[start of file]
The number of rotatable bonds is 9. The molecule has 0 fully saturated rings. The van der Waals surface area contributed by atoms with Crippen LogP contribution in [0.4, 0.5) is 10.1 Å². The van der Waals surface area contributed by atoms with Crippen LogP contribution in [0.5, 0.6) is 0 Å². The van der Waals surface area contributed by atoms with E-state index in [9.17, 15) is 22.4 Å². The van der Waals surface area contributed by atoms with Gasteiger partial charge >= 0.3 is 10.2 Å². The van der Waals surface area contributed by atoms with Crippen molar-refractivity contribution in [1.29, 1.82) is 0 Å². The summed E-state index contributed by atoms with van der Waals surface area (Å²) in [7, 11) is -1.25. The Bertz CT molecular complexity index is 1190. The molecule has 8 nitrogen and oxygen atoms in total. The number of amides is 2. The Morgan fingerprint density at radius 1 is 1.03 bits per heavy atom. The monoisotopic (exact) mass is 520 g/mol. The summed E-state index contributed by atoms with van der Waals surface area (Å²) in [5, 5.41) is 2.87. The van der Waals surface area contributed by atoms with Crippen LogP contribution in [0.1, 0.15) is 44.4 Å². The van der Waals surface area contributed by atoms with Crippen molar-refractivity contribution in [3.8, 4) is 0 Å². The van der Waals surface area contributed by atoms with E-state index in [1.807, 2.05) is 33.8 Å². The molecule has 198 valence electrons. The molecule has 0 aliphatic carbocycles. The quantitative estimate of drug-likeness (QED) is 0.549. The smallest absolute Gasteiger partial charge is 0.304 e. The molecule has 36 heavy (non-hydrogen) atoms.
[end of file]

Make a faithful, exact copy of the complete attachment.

The number of rotatable bonds is 9. The molecule has 0 fully saturated rings. The van der Waals surface area contributed by atoms with Crippen LogP contribution in [0.4, 0.5) is 10.1 Å². The van der Waals surface area contributed by atoms with Crippen LogP contribution in [0.5, 0.6) is 0 Å². The van der Waals surface area contributed by atoms with E-state index in [9.17, 15) is 22.4 Å². The van der Waals surface area contributed by atoms with Gasteiger partial charge >= 0.3 is 10.2 Å². The van der Waals surface area contributed by atoms with Crippen molar-refractivity contribution in [1.29, 1.82) is 0 Å². The summed E-state index contributed by atoms with van der Waals surface area (Å²) in [7, 11) is -1.25. The Bertz CT molecular complexity index is 1190. The molecule has 8 nitrogen and oxygen atoms in total. The number of amides is 2. The Morgan fingerprint density at radius 1 is 1.03 bits per heavy atom. The monoisotopic (exact) mass is 520 g/mol. The summed E-state index contributed by atoms with van der Waals surface area (Å²) in [5, 5.41) is 2.87. The van der Waals surface area contributed by atoms with Crippen LogP contribution in [0.1, 0.15) is 44.4 Å². The van der Waals surface area contributed by atoms with Crippen molar-refractivity contribution in [3.8, 4) is 0 Å². The van der Waals surface area contributed by atoms with E-state index in [1.807, 2.05) is 33.8 Å². The molecule has 198 valence electrons. The molecule has 0 aliphatic carbocycles. The quantitative estimate of drug-likeness (QED) is 0.549. The smallest absolute Gasteiger partial charge is 0.304 e. The molecule has 36 heavy (non-hydrogen) atoms.